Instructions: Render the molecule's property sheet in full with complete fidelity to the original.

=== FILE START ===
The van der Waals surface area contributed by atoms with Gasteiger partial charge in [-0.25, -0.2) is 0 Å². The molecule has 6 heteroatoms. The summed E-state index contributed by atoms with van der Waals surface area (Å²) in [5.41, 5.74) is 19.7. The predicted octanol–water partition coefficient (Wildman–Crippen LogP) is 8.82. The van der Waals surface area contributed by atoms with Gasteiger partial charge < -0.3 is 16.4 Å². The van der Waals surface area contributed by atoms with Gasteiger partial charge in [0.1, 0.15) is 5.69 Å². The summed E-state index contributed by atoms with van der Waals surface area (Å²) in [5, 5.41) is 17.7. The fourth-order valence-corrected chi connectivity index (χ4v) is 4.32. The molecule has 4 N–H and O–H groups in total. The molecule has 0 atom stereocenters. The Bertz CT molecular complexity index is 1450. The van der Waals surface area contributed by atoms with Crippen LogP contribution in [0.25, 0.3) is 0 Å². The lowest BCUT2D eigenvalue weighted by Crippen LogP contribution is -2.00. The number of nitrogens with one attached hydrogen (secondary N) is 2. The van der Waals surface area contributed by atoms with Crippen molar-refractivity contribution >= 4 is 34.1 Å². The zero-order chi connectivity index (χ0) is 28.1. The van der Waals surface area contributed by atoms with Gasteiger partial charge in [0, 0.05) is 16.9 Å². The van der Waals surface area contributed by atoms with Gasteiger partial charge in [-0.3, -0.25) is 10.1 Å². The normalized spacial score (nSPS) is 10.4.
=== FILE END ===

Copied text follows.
The van der Waals surface area contributed by atoms with Gasteiger partial charge in [-0.25, -0.2) is 0 Å². The molecule has 6 heteroatoms. The summed E-state index contributed by atoms with van der Waals surface area (Å²) in [5.41, 5.74) is 19.7. The predicted octanol–water partition coefficient (Wildman–Crippen LogP) is 8.82. The van der Waals surface area contributed by atoms with Gasteiger partial charge < -0.3 is 16.4 Å². The van der Waals surface area contributed by atoms with Gasteiger partial charge in [0.1, 0.15) is 5.69 Å². The summed E-state index contributed by atoms with van der Waals surface area (Å²) in [5, 5.41) is 17.7. The fourth-order valence-corrected chi connectivity index (χ4v) is 4.32. The molecule has 4 N–H and O–H groups in total. The molecule has 0 atom stereocenters. The Bertz CT molecular complexity index is 1450. The van der Waals surface area contributed by atoms with Crippen LogP contribution in [0.25, 0.3) is 0 Å². The lowest BCUT2D eigenvalue weighted by Crippen LogP contribution is -2.00. The number of nitrogens with one attached hydrogen (secondary N) is 2. The van der Waals surface area contributed by atoms with Crippen molar-refractivity contribution >= 4 is 34.1 Å². The zero-order chi connectivity index (χ0) is 28.1. The van der Waals surface area contributed by atoms with Gasteiger partial charge in [0, 0.05) is 16.9 Å². The van der Waals surface area contributed by atoms with Gasteiger partial charge in [-0.3, -0.25) is 10.1 Å². The normalized spacial score (nSPS) is 10.4.